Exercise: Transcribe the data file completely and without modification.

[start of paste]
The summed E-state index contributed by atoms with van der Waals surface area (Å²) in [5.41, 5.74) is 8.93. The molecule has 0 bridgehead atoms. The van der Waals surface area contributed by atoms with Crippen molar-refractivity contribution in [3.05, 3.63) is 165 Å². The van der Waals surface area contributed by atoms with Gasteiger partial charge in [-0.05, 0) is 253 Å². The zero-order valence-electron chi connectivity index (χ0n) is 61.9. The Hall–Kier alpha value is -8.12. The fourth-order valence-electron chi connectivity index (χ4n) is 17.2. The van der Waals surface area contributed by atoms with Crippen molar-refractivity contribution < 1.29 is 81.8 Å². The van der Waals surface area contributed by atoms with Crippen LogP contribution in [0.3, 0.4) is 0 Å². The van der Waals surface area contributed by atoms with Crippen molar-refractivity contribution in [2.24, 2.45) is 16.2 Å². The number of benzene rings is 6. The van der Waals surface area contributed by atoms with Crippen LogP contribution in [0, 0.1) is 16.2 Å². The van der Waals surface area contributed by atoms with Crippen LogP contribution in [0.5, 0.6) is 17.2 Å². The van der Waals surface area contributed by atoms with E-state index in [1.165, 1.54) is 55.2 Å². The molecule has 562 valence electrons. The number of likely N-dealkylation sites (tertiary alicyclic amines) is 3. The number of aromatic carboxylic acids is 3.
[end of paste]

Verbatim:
The summed E-state index contributed by atoms with van der Waals surface area (Å²) in [5.41, 5.74) is 8.93. The molecule has 0 bridgehead atoms. The van der Waals surface area contributed by atoms with Crippen molar-refractivity contribution in [3.05, 3.63) is 165 Å². The van der Waals surface area contributed by atoms with Gasteiger partial charge in [-0.05, 0) is 253 Å². The zero-order valence-electron chi connectivity index (χ0n) is 61.9. The Hall–Kier alpha value is -8.12. The fourth-order valence-electron chi connectivity index (χ4n) is 17.2. The van der Waals surface area contributed by atoms with Crippen molar-refractivity contribution < 1.29 is 81.8 Å². The van der Waals surface area contributed by atoms with Crippen LogP contribution in [0.3, 0.4) is 0 Å². The van der Waals surface area contributed by atoms with Crippen molar-refractivity contribution in [2.24, 2.45) is 16.2 Å². The number of benzene rings is 6. The van der Waals surface area contributed by atoms with Crippen LogP contribution in [0, 0.1) is 16.2 Å². The van der Waals surface area contributed by atoms with Crippen LogP contribution in [0.5, 0.6) is 17.2 Å². The van der Waals surface area contributed by atoms with E-state index in [1.165, 1.54) is 55.2 Å². The molecule has 562 valence electrons. The number of likely N-dealkylation sites (tertiary alicyclic amines) is 3. The number of aromatic carboxylic acids is 3.